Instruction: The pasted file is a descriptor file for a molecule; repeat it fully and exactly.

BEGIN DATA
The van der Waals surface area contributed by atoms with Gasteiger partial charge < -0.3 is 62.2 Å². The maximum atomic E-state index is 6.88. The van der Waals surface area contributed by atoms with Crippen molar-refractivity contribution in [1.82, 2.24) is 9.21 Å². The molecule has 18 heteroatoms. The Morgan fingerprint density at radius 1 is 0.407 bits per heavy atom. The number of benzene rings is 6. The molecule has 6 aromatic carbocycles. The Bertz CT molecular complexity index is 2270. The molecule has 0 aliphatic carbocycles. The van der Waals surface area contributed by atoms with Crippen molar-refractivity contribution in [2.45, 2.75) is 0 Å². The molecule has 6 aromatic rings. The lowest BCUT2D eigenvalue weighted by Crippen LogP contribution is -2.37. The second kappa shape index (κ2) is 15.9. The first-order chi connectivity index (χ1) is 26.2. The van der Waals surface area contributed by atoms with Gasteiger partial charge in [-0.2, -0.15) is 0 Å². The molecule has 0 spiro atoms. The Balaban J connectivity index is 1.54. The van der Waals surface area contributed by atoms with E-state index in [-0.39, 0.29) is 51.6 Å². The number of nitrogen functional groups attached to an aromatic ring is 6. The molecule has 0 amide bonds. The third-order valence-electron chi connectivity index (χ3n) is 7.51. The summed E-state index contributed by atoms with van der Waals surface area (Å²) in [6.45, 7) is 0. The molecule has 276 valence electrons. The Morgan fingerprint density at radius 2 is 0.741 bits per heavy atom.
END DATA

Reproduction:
The van der Waals surface area contributed by atoms with Gasteiger partial charge < -0.3 is 62.2 Å². The maximum atomic E-state index is 6.88. The van der Waals surface area contributed by atoms with Crippen molar-refractivity contribution in [1.82, 2.24) is 9.21 Å². The molecule has 18 heteroatoms. The Morgan fingerprint density at radius 1 is 0.407 bits per heavy atom. The number of benzene rings is 6. The molecule has 6 aromatic carbocycles. The Bertz CT molecular complexity index is 2270. The molecule has 0 aliphatic carbocycles. The van der Waals surface area contributed by atoms with Crippen molar-refractivity contribution in [2.45, 2.75) is 0 Å². The molecule has 6 aromatic rings. The lowest BCUT2D eigenvalue weighted by Crippen LogP contribution is -2.37. The second kappa shape index (κ2) is 15.9. The first-order chi connectivity index (χ1) is 26.2. The van der Waals surface area contributed by atoms with Gasteiger partial charge in [-0.2, -0.15) is 0 Å². The molecule has 0 spiro atoms. The Balaban J connectivity index is 1.54. The van der Waals surface area contributed by atoms with E-state index in [-0.39, 0.29) is 51.6 Å². The number of nitrogen functional groups attached to an aromatic ring is 6. The molecule has 0 amide bonds. The third-order valence-electron chi connectivity index (χ3n) is 7.51. The summed E-state index contributed by atoms with van der Waals surface area (Å²) in [6.45, 7) is 0. The molecule has 276 valence electrons. The Morgan fingerprint density at radius 2 is 0.741 bits per heavy atom.